Anonymous Coward | more than 4 years ago | (#32253496)

...First, in order for me to be detained by the S.S., I'd have to be in a pretty precarious situation in the first place.

I'm waiting for the "first they came for the _____" responses. The reality is, the S.S. doesn't give a damn about the average person. They're concerned with counterfeiters and threats to dignitaries and the President. If having the information off the phone helps them capture counterfeiters and helps to uncover terroristic plots against US dignitaries, fine by me.

That's a mighty big assumption to make. What if your finger print partially matches a fingerprint found at a crime scene (like Brandon Mayfield)? If that scene was an attempted attack on the president, you might have a different impression. And that was just caused by simple incompetence. If there's real malice, things get even hairier.

Re:Aww.. (0)

Anonymous Coward | more than 4 years ago | (#32253512)

you are an idiot

Re:Aww.. (4, Insightful)

Mister Whirly (964219) | more than 4 years ago | (#32253570)

Right, becasue everyone knows that mistakes are never made by law enforcement.

I mean if you don't have anything to hide, why should anyone be worried?

Re:Aww.. (2, Interesting)

nicolas.kassis (875270) | more than 4 years ago | (#32253576)

Except the S.S. aren't the only one who could benefit from this information. I'm sorry for them but the reality is that the function is performing as advertised. The S.S. having a backdoor is just that much easier for crackers to get in your phone. Remote wipe is an important feature now that our phones hold much more info then they used to.

Re:Aww.. (2, Funny)

Sir_Lewk (967686) | more than 4 years ago | (#32253660)

I'm waiting for the "first they came for the _____" responses. The reality is, the S.S. doesn't give a damn about the average person. They're concerned with counterfeiters and threats to dignitaries and the President. If having the information off the phone helps them capture counterfeiters and helps to uncover terroristic plots against US dignitaries, fine by me.

OH RIGHT!!! I forgot about dem darn tooten turrists! Thanks for reminding me!

Seriously though, you are in idiot. If you want to trust the government like that then fine, but you are a minority in this respect.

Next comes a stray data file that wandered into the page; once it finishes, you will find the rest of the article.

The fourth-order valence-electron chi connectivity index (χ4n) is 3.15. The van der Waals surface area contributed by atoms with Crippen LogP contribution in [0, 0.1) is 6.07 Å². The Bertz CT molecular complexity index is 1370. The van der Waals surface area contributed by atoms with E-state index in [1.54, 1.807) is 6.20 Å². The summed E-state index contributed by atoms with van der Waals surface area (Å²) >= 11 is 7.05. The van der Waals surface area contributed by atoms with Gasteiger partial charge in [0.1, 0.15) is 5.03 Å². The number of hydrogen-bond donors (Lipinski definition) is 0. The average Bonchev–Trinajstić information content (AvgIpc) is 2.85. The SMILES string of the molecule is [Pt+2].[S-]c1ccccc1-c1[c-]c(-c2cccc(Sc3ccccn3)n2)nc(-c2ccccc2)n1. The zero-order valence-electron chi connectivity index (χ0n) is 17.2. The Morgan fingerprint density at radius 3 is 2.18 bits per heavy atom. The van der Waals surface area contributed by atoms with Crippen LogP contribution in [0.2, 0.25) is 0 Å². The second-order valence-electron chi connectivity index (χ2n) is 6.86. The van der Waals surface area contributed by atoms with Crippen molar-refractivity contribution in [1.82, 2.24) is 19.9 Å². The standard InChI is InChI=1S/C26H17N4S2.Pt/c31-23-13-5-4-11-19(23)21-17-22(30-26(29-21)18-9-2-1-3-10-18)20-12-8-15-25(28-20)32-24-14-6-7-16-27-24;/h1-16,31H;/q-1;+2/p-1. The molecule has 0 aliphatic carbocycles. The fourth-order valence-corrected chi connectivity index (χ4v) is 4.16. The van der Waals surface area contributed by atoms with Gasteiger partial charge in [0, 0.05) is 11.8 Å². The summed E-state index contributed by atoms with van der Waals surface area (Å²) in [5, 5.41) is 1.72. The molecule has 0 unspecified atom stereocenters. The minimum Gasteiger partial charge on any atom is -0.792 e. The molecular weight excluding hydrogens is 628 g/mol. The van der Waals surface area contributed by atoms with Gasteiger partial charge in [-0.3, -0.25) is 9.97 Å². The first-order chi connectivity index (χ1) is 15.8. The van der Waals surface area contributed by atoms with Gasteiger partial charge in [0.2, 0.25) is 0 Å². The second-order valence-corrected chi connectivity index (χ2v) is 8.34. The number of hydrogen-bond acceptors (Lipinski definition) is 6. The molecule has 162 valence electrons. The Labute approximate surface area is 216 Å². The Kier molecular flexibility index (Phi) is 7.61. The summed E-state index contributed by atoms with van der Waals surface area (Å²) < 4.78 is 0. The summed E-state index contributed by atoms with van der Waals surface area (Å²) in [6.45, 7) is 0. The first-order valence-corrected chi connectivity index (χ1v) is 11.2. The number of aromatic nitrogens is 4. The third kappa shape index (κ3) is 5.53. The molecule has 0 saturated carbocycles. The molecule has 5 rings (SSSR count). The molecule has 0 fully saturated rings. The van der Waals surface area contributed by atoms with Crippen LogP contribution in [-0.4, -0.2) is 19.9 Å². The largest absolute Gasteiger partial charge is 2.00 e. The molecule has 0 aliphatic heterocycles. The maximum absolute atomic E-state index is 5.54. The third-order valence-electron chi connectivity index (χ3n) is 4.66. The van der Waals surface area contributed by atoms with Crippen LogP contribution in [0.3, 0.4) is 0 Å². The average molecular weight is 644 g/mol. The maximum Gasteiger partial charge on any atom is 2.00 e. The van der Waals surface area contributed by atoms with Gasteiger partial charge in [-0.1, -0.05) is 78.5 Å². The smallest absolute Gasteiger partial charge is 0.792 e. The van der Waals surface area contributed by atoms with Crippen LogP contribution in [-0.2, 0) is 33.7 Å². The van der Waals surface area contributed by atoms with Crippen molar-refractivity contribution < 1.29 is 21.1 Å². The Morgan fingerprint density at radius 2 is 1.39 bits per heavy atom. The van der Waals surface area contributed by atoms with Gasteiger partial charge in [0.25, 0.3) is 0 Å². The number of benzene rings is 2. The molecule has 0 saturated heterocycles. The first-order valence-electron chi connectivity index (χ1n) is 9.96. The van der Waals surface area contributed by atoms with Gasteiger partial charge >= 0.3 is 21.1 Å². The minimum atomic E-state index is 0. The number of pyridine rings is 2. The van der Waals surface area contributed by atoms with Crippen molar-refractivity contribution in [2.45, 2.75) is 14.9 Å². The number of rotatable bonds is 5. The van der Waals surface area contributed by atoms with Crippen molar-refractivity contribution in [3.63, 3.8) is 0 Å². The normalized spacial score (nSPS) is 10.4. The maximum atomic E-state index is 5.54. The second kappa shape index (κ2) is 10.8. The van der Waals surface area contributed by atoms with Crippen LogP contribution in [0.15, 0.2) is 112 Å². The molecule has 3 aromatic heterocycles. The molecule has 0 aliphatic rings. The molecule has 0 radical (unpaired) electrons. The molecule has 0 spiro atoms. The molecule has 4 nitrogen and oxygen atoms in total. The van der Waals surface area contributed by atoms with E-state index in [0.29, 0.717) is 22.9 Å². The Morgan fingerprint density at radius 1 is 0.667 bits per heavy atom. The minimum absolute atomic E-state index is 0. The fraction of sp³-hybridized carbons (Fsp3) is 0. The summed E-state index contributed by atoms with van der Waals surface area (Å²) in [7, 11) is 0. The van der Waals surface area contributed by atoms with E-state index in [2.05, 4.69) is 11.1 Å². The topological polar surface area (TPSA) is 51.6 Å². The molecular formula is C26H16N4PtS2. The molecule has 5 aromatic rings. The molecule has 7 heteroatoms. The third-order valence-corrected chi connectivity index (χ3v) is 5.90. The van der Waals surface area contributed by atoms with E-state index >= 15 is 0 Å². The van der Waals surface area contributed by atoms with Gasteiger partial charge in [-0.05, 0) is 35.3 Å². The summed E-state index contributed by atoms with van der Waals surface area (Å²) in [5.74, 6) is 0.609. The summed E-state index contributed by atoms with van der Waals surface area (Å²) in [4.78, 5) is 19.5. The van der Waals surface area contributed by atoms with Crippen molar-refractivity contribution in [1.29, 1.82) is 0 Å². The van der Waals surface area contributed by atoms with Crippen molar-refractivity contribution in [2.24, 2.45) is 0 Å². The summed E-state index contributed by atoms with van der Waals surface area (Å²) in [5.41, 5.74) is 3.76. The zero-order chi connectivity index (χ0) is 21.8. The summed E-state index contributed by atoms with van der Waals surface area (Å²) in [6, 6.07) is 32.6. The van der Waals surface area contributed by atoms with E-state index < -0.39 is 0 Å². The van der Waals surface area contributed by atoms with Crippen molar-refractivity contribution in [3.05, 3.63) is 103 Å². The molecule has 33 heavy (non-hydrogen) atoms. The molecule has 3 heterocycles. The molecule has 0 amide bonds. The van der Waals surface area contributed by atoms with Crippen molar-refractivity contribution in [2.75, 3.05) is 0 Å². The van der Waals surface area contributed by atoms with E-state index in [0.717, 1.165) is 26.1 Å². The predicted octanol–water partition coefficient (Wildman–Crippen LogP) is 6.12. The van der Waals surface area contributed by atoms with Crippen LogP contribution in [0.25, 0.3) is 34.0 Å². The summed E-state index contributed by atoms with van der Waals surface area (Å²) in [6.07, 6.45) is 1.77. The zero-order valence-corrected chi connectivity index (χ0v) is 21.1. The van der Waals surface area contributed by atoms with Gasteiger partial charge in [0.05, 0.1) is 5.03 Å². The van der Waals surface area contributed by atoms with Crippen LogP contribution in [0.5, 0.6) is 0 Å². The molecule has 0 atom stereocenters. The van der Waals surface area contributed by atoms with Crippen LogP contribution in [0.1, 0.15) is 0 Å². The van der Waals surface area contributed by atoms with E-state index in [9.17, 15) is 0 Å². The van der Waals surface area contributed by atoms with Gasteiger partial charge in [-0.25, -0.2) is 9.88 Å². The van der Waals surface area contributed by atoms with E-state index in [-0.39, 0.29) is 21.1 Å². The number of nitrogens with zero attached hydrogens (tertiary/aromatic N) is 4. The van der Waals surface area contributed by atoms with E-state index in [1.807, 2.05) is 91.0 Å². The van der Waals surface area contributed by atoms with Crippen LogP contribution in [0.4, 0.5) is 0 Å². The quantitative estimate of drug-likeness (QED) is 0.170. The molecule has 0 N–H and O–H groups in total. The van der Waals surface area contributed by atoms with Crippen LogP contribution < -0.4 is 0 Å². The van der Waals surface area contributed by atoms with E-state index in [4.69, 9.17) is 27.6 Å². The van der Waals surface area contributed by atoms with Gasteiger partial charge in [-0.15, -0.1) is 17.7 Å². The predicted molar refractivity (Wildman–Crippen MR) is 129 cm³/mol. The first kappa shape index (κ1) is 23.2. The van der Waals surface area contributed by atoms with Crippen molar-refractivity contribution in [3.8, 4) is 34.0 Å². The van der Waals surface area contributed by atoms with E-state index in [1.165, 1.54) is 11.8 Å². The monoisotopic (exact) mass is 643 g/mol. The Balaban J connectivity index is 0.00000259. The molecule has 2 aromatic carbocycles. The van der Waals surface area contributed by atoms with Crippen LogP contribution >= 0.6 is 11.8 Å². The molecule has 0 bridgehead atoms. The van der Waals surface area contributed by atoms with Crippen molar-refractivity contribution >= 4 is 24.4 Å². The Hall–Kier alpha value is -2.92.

Re:Aww.. (1)

dwillden (521345) | more than 4 years ago | (#32253630)

Because they want to keep it in an unchanged state until it can be handed to the forensics techs. Turning off the power will wipe anything in the ram. Now they have to make the decision to kill the power or risk a remote wipe.

And the Forensic techs now need to make sure they power the device up in a signal free area, so a latent wipe command can't be sitting on the network waiting for the device to log in and receive the command.

The Service will now need to ensure it's agents always have an exploitation kit at hand, to immidiately clone all data on any seized phone right there on the spot. They'd prefer to have techs do it in a controled environment, but this threat means they don't have time to wait for the device to get to the techs.

Re:Aww.. (2, Informative)

Chris Mattern (191822) | more than 4 years ago | (#32253732)

Because they want to keep it in an unchanged state until it can be handed to the forensics techs. Turning off the power will wipe anything in the ram. Now they have to make the decision to kill the power or risk a remote wipe.

Or they can have Faraday cage boxes made up and pop the phone into a box as part of the standard procedure of picking it up. Putting the phone into a locked box as soon as it's picked up is good for the evidence chain anyways.